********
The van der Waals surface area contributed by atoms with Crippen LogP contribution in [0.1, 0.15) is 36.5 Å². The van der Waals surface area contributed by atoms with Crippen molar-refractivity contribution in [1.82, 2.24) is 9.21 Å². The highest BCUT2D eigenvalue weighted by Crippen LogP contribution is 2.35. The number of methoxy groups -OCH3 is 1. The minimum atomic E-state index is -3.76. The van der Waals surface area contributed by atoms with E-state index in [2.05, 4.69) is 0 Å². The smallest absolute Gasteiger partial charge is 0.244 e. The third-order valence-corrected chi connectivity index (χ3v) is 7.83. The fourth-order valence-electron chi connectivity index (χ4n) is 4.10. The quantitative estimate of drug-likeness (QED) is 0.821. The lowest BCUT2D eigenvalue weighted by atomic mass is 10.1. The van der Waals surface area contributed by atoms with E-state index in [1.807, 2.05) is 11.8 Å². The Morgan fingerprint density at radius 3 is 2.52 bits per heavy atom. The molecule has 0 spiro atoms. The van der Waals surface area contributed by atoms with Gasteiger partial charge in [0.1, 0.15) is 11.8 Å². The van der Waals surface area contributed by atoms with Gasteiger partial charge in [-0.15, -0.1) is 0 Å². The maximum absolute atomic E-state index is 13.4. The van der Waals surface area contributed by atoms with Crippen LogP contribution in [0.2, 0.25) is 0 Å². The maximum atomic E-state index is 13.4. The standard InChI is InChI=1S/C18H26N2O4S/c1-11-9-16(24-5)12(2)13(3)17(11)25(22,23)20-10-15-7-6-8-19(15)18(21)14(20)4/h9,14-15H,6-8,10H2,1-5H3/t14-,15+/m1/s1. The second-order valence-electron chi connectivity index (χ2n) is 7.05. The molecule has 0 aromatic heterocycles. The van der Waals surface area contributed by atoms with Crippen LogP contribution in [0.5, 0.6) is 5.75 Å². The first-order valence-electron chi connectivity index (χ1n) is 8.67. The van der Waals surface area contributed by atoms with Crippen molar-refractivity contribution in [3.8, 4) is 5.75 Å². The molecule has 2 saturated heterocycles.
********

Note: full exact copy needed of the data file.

The van der Waals surface area contributed by atoms with Crippen LogP contribution in [0.1, 0.15) is 36.5 Å². The van der Waals surface area contributed by atoms with Crippen molar-refractivity contribution in [1.82, 2.24) is 9.21 Å². The highest BCUT2D eigenvalue weighted by Crippen LogP contribution is 2.35. The number of methoxy groups -OCH3 is 1. The minimum atomic E-state index is -3.76. The van der Waals surface area contributed by atoms with E-state index in [2.05, 4.69) is 0 Å². The smallest absolute Gasteiger partial charge is 0.244 e. The third-order valence-corrected chi connectivity index (χ3v) is 7.83. The fourth-order valence-electron chi connectivity index (χ4n) is 4.10. The quantitative estimate of drug-likeness (QED) is 0.821. The lowest BCUT2D eigenvalue weighted by atomic mass is 10.1. The van der Waals surface area contributed by atoms with E-state index in [1.807, 2.05) is 11.8 Å². The Morgan fingerprint density at radius 3 is 2.52 bits per heavy atom. The molecule has 0 spiro atoms. The van der Waals surface area contributed by atoms with Gasteiger partial charge in [0.1, 0.15) is 11.8 Å². The van der Waals surface area contributed by atoms with Gasteiger partial charge in [-0.15, -0.1) is 0 Å². The maximum absolute atomic E-state index is 13.4. The van der Waals surface area contributed by atoms with Crippen LogP contribution in [0.2, 0.25) is 0 Å². The maximum atomic E-state index is 13.4. The standard InChI is InChI=1S/C18H26N2O4S/c1-11-9-16(24-5)12(2)13(3)17(11)25(22,23)20-10-15-7-6-8-19(15)18(21)14(20)4/h9,14-15H,6-8,10H2,1-5H3/t14-,15+/m1/s1. The second-order valence-electron chi connectivity index (χ2n) is 7.05. The molecule has 0 aromatic heterocycles. The van der Waals surface area contributed by atoms with Crippen LogP contribution in [0.5, 0.6) is 5.75 Å². The first-order valence-electron chi connectivity index (χ1n) is 8.67. The van der Waals surface area contributed by atoms with Crippen molar-refractivity contribution in [3.8, 4) is 5.75 Å². The molecule has 2 saturated heterocycles.